|Tuesday, June 14th, 2011|
I'm building a D&D 4E world, and I'd like to solicit commentary from anyone interested. I think I'm going to set it up as a livejournal community, http://inf-archipelago.livejournal.com/
(currently blank) - if you might be interested in worldbuilding, or want to know more, tell me so I can invite you.
|Sunday, May 1st, 2011|
|Thursday, April 28th, 2011|
Last weekend my father-in-law taught Kate how to solve square roots longhand. He writes out 4225 and shows her - "divide it into pairs of digits, so start with 42. What's the biggest integer no greater than the square root of 42?" "Six." "Right, so that's the first digit of the square root. You write it up here, square it, subtract from 42, get six. Do you see?" Kate asks a couple clarifying questions, then nods. "Now, bring down the next two digits, just like with long division except two at a time, and you have 625. Take the solution you have so far - 6 - double it to 12 - always double it - write that to the left, and add a digit to the right - that digit is going to multiply by the entire number, to be no greater than 625. So - if it were 1, you'd have 121 x 1; if it were 2, you'd have 122 x 2. So what digit should we write?" Kate thinks. "Five!" "Exactly! So that's the next digit, and now you have 125 x 5, which is exactly 625, so you have your answer, 65."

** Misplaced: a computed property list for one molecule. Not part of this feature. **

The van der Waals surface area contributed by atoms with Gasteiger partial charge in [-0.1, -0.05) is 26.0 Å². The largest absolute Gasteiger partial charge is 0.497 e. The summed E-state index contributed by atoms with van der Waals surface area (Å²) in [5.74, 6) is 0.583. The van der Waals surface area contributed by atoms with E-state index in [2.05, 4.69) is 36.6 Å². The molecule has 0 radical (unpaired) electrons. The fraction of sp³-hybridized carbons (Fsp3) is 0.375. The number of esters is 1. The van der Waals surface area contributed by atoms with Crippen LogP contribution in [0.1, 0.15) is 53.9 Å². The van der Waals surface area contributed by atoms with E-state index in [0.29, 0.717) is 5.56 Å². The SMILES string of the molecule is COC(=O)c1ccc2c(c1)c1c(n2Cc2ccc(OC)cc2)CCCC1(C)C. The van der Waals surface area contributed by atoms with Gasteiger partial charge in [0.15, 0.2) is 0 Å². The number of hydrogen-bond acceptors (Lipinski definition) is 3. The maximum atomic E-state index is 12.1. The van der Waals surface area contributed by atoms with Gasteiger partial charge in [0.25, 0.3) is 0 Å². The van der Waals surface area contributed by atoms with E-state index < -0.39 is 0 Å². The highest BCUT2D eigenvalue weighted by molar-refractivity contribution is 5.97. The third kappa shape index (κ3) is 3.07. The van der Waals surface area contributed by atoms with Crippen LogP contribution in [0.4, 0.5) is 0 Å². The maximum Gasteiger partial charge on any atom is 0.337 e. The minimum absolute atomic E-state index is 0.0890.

Kate loved learning it. (Of course! Getting this kind of lesson from your infinitely cool grandpa? Win.)